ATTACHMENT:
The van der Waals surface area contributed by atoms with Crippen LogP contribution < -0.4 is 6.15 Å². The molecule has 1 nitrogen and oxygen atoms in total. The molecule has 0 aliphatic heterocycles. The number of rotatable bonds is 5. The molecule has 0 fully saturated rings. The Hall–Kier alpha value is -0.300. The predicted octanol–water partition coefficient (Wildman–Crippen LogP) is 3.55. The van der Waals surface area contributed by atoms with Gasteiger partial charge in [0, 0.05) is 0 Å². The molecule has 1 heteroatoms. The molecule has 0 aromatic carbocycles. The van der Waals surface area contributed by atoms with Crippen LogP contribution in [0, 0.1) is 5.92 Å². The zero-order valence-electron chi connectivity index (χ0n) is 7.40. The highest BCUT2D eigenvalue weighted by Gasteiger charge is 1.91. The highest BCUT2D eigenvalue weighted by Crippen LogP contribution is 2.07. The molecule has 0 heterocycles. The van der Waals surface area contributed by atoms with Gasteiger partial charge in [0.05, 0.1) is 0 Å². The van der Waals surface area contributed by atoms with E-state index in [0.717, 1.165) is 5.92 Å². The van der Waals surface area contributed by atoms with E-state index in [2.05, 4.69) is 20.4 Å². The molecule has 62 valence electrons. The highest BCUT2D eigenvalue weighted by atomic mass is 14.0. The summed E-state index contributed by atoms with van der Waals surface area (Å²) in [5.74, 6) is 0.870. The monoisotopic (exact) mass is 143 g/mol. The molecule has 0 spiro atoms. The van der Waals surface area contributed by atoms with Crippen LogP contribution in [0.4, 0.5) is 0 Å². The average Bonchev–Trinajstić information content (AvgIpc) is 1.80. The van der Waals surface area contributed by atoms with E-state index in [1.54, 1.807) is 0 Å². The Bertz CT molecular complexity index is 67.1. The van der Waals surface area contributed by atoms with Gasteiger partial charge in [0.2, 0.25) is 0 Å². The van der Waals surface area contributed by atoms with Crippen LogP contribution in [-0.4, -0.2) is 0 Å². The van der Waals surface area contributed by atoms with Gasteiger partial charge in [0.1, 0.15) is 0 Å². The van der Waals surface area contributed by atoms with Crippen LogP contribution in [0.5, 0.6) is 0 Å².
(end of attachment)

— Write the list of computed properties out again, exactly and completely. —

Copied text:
The van der Waals surface area contributed by atoms with Crippen LogP contribution < -0.4 is 6.15 Å². The molecule has 1 nitrogen and oxygen atoms in total. The molecule has 0 aliphatic heterocycles. The number of rotatable bonds is 5. The molecule has 0 fully saturated rings. The Hall–Kier alpha value is -0.300. The predicted octanol–water partition coefficient (Wildman–Crippen LogP) is 3.55. The van der Waals surface area contributed by atoms with Gasteiger partial charge in [0, 0.05) is 0 Å². The molecule has 1 heteroatoms. The molecule has 0 aromatic carbocycles. The van der Waals surface area contributed by atoms with Crippen LogP contribution in [0, 0.1) is 5.92 Å². The zero-order valence-electron chi connectivity index (χ0n) is 7.40. The highest BCUT2D eigenvalue weighted by Gasteiger charge is 1.91. The highest BCUT2D eigenvalue weighted by Crippen LogP contribution is 2.07. The molecule has 0 heterocycles. The van der Waals surface area contributed by atoms with Gasteiger partial charge in [0.05, 0.1) is 0 Å². The van der Waals surface area contributed by atoms with E-state index in [0.717, 1.165) is 5.92 Å². The van der Waals surface area contributed by atoms with E-state index in [2.05, 4.69) is 20.4 Å². The molecule has 62 valence electrons. The highest BCUT2D eigenvalue weighted by atomic mass is 14.0. The summed E-state index contributed by atoms with van der Waals surface area (Å²) in [5.74, 6) is 0.870. The monoisotopic (exact) mass is 143 g/mol. The molecule has 0 spiro atoms. The van der Waals surface area contributed by atoms with Crippen LogP contribution in [0.4, 0.5) is 0 Å². The average Bonchev–Trinajstić information content (AvgIpc) is 1.80. The van der Waals surface area contributed by atoms with E-state index in [1.54, 1.807) is 0 Å². The Bertz CT molecular complexity index is 67.1. The van der Waals surface area contributed by atoms with Gasteiger partial charge in [0.2, 0.25) is 0 Å². The van der Waals surface area contributed by atoms with Crippen LogP contribution in [-0.4, -0.2) is 0 Å². The van der Waals surface area contributed by atoms with Gasteiger partial charge in [0.1, 0.15) is 0 Å². The van der Waals surface area contributed by atoms with Crippen LogP contribution in [0.5, 0.6) is 0 Å².